Why pick-up trucks and SUVs are the top-selling autos during the pandemic

America still loves its SUVs.
America still loves its SUVs.
Image: GM1E472093U02
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On March 27, auto analyst Adam Jonas at Morgan Stanley predicted a springtime apocalypse for the auto industry. “There are basically no U.S. auto sales right now,” he told investors. The bank was mulling modeling scenarios that shut down the industry for six months or more.

Analysts were predicting a huge glut of unsold cars on dealers’ lots for the foreseeable future. “Six months from now, there will be huge, if not unprecedented, levels of wholesale supply in the market,” wrote Dale Pollak, an executive vice president of Cox Automotive, to auto dealers in early April. “Cars are coming in, but they aren’t selling.”

What a difference a month makes. With factories shut down amid-stay at home orders, inventory is thinning. The pandemic’s economic carnage hasn’t spared the auto industry, but it has not struck all vehicles equally. Compact and mid-sized cars as well as trucks and SUVS have seen a massive drop in demand. But trucks and SUVs still remain significantly more popular.

Sales are still down but they are far higher than analysts expected. Large vehicles such as trucks, vans, and SUVs are being driven off dealers’ lots fast enough that they may even be in short supply as automakers try to resume production, reports Cox Automotive. Pickup trucks became the top-selling class in March and April, and outsold passenger cars for the first time ever in April. The supply of Ram, Ford, and Chevy Ranger pick-up trucks available fell between March and April as automakers kept their plants closed.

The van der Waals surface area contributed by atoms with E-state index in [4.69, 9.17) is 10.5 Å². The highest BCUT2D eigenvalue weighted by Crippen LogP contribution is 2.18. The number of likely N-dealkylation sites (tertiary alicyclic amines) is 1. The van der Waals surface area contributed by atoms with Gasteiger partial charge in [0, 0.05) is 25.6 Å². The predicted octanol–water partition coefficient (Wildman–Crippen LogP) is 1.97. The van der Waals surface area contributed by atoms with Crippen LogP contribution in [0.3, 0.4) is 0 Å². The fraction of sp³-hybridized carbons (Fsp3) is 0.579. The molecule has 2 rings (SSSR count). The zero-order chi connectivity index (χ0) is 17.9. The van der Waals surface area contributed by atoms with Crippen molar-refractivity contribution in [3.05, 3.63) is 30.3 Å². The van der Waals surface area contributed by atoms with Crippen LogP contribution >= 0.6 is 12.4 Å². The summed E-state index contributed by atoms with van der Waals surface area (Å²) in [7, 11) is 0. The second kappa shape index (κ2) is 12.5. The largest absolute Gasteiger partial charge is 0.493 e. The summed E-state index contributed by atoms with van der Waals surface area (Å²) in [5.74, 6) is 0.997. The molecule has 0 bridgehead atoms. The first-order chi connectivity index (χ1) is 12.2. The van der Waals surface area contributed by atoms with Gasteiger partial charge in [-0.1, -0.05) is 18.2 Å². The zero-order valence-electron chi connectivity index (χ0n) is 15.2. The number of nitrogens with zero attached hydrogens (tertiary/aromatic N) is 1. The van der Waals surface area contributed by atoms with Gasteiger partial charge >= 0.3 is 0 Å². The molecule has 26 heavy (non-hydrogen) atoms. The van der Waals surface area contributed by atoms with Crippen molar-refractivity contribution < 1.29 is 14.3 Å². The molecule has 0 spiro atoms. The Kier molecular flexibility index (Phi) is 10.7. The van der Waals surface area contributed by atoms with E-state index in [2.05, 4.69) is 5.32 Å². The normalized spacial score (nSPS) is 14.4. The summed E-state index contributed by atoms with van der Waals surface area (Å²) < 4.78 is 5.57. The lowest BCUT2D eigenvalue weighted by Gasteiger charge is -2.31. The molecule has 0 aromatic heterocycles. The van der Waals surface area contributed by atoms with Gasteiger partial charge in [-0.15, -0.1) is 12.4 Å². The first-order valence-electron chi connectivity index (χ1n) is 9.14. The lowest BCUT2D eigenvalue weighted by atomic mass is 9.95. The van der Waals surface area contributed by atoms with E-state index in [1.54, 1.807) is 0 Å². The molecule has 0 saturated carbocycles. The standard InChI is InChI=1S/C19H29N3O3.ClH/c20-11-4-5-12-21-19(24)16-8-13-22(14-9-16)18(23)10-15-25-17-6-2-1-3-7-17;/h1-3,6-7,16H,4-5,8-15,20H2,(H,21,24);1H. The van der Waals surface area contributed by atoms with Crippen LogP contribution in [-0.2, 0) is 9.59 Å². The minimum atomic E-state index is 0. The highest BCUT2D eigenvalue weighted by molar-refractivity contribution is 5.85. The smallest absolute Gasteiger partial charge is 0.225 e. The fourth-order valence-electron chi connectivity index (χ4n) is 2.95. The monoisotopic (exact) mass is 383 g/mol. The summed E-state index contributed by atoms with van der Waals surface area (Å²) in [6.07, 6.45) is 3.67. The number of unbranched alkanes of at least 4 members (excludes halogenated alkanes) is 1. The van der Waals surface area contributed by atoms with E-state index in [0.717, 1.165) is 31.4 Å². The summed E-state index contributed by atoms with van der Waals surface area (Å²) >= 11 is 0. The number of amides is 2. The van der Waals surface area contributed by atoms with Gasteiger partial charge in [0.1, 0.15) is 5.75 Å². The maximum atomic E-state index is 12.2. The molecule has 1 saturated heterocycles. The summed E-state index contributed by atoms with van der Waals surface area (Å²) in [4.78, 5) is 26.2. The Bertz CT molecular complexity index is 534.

Deals are another reason for the inventory drop. Car dealers are desperate to move their inventory, and they’re dangling enticing terms to do it.  Prices have fallen as much as 16% below JD Power’s pre-pandemic forecasts, according to the bank RBC. Detroit automakers are extending interest-free car loans for as long as seven years, far longer than normal. The share of deals including zero-percent financing shot up to 21% of all new sales last month compared to the usual 2%.

The second reason is the inequality of Covid-19 itself. The virus has struck minorities and low-wage workers hardest. In April, job losses were “disproportionately concentrated” among low-wage workers, according to the US Bureau of Labor Statistics. Those earning $32 per hour or more experienced job losses of just 9% compared to those earning $15 per hour who saw a 35% drop. Those job losses affect the lower end of the vehicle market as well.

Cox Automotive predicts the high end of the car market will weather the storm far better than the vehicles—and customers—at the bottom of the economic recovery. “Trucks, vans, and heart-of-the-market SUVs will do best as U.S. auto sales recover,” it states. “Subcompact and compact cars, along with subcompact SUVs, will struggle the most since typically they are purchased by the least credit-worthy consumers.”

This item has been updated to clarify the trend is shrinking inventory, not an increase in sales.